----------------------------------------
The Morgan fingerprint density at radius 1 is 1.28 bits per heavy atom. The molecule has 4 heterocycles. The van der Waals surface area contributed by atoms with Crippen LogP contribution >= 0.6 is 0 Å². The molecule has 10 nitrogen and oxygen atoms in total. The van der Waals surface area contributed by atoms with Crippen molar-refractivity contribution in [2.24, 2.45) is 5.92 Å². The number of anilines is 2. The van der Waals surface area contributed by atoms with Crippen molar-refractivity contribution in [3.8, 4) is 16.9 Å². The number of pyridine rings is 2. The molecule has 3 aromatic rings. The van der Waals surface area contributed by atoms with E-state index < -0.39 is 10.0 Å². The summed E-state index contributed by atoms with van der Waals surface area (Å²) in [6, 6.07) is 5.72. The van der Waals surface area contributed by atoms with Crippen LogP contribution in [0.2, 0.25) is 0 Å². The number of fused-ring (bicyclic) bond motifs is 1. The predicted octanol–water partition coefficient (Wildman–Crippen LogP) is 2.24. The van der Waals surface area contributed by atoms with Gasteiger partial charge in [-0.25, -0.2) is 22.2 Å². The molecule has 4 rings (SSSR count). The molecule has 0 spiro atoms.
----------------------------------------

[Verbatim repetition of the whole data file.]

The Morgan fingerprint density at radius 1 is 1.28 bits per heavy atom. The molecule has 4 heterocycles. The van der Waals surface area contributed by atoms with Crippen LogP contribution >= 0.6 is 0 Å². The molecule has 10 nitrogen and oxygen atoms in total. The van der Waals surface area contributed by atoms with Crippen molar-refractivity contribution in [2.24, 2.45) is 5.92 Å². The number of anilines is 2. The van der Waals surface area contributed by atoms with Crippen molar-refractivity contribution in [3.8, 4) is 16.9 Å². The number of pyridine rings is 2. The molecule has 3 aromatic rings. The van der Waals surface area contributed by atoms with E-state index < -0.39 is 10.0 Å². The summed E-state index contributed by atoms with van der Waals surface area (Å²) in [6, 6.07) is 5.72. The van der Waals surface area contributed by atoms with Crippen LogP contribution in [0.2, 0.25) is 0 Å². The number of fused-ring (bicyclic) bond motifs is 1. The predicted octanol–water partition coefficient (Wildman–Crippen LogP) is 2.24. The van der Waals surface area contributed by atoms with Gasteiger partial charge in [-0.25, -0.2) is 22.2 Å². The molecule has 4 rings (SSSR count). The molecule has 0 spiro atoms.